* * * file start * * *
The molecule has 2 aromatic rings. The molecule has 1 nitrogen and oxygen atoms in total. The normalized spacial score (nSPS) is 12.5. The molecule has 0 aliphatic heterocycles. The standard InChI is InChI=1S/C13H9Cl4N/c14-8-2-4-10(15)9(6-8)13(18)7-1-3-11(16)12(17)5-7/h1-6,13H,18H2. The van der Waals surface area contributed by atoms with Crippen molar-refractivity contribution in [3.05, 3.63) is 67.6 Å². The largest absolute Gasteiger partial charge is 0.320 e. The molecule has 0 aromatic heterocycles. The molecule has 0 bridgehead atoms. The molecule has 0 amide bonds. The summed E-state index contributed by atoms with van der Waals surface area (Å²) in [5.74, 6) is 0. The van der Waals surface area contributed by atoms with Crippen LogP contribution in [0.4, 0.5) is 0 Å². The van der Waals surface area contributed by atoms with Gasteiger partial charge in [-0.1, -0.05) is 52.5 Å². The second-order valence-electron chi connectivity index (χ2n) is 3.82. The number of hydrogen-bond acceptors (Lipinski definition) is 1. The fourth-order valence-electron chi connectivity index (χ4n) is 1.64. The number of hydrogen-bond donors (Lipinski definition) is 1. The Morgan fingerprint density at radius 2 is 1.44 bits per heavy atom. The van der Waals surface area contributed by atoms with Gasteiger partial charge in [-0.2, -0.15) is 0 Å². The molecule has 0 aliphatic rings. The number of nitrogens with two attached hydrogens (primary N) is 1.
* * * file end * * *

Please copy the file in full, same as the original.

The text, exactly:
The molecule has 2 aromatic rings. The molecule has 1 nitrogen and oxygen atoms in total. The normalized spacial score (nSPS) is 12.5. The molecule has 0 aliphatic heterocycles. The standard InChI is InChI=1S/C13H9Cl4N/c14-8-2-4-10(15)9(6-8)13(18)7-1-3-11(16)12(17)5-7/h1-6,13H,18H2. The van der Waals surface area contributed by atoms with Crippen molar-refractivity contribution in [3.05, 3.63) is 67.6 Å². The largest absolute Gasteiger partial charge is 0.320 e. The molecule has 0 aromatic heterocycles. The molecule has 0 bridgehead atoms. The molecule has 0 amide bonds. The summed E-state index contributed by atoms with van der Waals surface area (Å²) in [5.74, 6) is 0. The van der Waals surface area contributed by atoms with Crippen LogP contribution in [0.4, 0.5) is 0 Å². The van der Waals surface area contributed by atoms with Gasteiger partial charge in [-0.1, -0.05) is 52.5 Å². The second-order valence-electron chi connectivity index (χ2n) is 3.82. The number of hydrogen-bond acceptors (Lipinski definition) is 1. The fourth-order valence-electron chi connectivity index (χ4n) is 1.64. The number of hydrogen-bond donors (Lipinski definition) is 1. The Morgan fingerprint density at radius 2 is 1.44 bits per heavy atom. The van der Waals surface area contributed by atoms with Gasteiger partial charge in [-0.2, -0.15) is 0 Å². The molecule has 0 aliphatic rings. The number of nitrogens with two attached hydrogens (primary N) is 1.